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December 1978

Visceral Vessel Erosion Associated With Pancreatitis: Case Reports and a Review of the Literature

Author Affiliations

From the Surgical Service, Loch Raven Veterans Administration Hospital, Baltimore (Drs Gadacz and Kieffer); the Johns Hopkins University School of Medicine, Baltimore (Drs Gadacz and Kieffer); and the San Francisco General Hospital (Dr Trunkey).

Arch Surg. 1978;113(12):1438-1440. doi:10.1001/archsurg.1978.01370240060009

• Visceral artery erosion is an uncommon but disasterous complication of pancreatitis. When gastrointestinal bleeding or severe intra-abdominal hemorrhage is associated with pancreatitis and the usual sources of bleeding are not detected by endoscopy or barium studies, erosion of a visceral vessel should be suspected. We present nine cases and an additional 44 cases from previous reports are reviewed. A palpable abdominal mass was present in 59% of the patients; however, a pseudocyst was present in 78%. Arteriography was performed in 15 patients and the source of bleeding was evident in 14. The splenic artery was the most common site of bleeding, although the other branches of the celiac axis and the middle colic artery have been involved. Successful treatment consisted of ligation of the bleeding vessel and, if present, drainage of the pseudocyst. Depending on the location of the vessel and the pseudocyst, major resections may be necessary. When bleeding and the pancreatic inflammatory process involved the colon, ligation of the bleeding site, drainage of the area, and colostomy was the most successful form of treatment.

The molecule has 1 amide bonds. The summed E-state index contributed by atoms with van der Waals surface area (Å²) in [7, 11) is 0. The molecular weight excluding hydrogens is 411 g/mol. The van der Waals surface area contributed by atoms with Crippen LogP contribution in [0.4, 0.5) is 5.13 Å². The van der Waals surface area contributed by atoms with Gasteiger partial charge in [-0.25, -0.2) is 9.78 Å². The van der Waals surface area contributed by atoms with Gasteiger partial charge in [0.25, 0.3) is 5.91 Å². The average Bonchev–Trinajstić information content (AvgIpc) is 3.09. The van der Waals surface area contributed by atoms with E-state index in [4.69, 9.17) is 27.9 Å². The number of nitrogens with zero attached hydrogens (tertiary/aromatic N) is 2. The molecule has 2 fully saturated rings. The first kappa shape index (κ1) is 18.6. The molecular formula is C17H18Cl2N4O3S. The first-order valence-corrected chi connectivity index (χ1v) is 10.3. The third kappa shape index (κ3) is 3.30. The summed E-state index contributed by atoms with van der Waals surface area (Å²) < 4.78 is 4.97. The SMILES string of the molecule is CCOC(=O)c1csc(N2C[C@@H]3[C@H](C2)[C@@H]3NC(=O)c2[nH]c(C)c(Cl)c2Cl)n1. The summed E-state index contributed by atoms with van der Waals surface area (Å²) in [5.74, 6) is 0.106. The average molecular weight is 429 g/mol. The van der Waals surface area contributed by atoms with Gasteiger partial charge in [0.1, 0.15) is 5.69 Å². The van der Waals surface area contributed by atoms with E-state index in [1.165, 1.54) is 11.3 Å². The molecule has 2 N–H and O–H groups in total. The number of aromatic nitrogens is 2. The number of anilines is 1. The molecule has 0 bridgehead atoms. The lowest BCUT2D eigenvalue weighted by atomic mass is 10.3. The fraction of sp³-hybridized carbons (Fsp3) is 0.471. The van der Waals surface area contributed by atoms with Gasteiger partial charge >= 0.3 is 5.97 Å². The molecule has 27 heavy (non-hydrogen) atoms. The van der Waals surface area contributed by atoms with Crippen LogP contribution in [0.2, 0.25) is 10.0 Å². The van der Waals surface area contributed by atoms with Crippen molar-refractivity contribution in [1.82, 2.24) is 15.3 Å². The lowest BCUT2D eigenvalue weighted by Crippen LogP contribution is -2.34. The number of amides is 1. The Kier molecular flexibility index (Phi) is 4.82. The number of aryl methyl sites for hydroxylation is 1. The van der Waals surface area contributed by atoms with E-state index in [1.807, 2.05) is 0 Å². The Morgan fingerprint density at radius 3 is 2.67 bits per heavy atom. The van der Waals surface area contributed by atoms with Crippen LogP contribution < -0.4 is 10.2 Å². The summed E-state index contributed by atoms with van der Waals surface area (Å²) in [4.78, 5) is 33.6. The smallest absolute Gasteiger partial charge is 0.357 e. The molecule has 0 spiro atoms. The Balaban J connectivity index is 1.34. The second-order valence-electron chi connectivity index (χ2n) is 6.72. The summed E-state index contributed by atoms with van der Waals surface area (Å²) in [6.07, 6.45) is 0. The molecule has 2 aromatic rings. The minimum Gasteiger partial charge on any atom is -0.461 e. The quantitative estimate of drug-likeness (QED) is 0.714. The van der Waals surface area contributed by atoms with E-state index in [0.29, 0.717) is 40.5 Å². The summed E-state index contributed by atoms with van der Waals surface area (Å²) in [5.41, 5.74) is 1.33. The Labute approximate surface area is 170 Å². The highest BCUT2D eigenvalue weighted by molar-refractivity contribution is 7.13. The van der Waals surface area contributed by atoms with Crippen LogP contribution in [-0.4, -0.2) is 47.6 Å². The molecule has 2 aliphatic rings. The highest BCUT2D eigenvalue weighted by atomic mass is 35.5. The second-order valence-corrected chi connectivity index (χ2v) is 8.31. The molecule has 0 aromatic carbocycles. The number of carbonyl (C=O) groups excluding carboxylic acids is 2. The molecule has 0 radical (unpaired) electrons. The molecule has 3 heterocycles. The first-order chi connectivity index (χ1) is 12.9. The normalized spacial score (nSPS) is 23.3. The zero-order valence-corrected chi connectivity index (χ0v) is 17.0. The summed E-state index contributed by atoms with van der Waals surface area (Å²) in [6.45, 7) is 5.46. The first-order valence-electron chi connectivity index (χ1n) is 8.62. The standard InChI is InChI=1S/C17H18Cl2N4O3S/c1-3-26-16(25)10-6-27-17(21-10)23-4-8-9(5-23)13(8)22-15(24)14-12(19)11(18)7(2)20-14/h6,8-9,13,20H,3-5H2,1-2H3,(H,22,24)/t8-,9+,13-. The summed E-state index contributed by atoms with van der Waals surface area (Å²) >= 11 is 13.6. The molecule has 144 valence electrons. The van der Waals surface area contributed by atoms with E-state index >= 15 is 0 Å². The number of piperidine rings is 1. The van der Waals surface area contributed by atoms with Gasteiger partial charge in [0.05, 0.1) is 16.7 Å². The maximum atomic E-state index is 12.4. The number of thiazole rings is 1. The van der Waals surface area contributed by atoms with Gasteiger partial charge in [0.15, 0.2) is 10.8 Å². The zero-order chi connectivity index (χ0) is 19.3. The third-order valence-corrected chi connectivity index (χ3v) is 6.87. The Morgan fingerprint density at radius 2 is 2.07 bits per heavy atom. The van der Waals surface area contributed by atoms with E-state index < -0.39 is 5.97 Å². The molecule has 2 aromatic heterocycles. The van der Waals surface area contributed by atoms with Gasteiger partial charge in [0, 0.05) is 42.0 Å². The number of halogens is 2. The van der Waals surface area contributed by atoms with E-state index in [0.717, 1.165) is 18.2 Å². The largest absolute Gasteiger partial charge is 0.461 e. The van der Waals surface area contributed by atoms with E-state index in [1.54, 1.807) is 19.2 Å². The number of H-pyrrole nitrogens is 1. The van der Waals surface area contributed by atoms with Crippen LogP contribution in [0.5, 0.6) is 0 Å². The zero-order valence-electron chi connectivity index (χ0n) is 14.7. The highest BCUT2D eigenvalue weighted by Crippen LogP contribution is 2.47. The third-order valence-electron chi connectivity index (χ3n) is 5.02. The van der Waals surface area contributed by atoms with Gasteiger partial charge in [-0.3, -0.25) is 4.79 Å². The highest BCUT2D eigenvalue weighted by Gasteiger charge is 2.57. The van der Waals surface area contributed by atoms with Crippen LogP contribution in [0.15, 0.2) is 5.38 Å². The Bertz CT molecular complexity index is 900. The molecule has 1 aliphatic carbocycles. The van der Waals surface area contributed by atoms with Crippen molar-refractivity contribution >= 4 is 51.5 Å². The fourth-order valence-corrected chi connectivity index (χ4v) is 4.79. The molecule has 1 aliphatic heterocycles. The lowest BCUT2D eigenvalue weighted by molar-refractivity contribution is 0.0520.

(Arch Surg 113:1438-1440, 1978)

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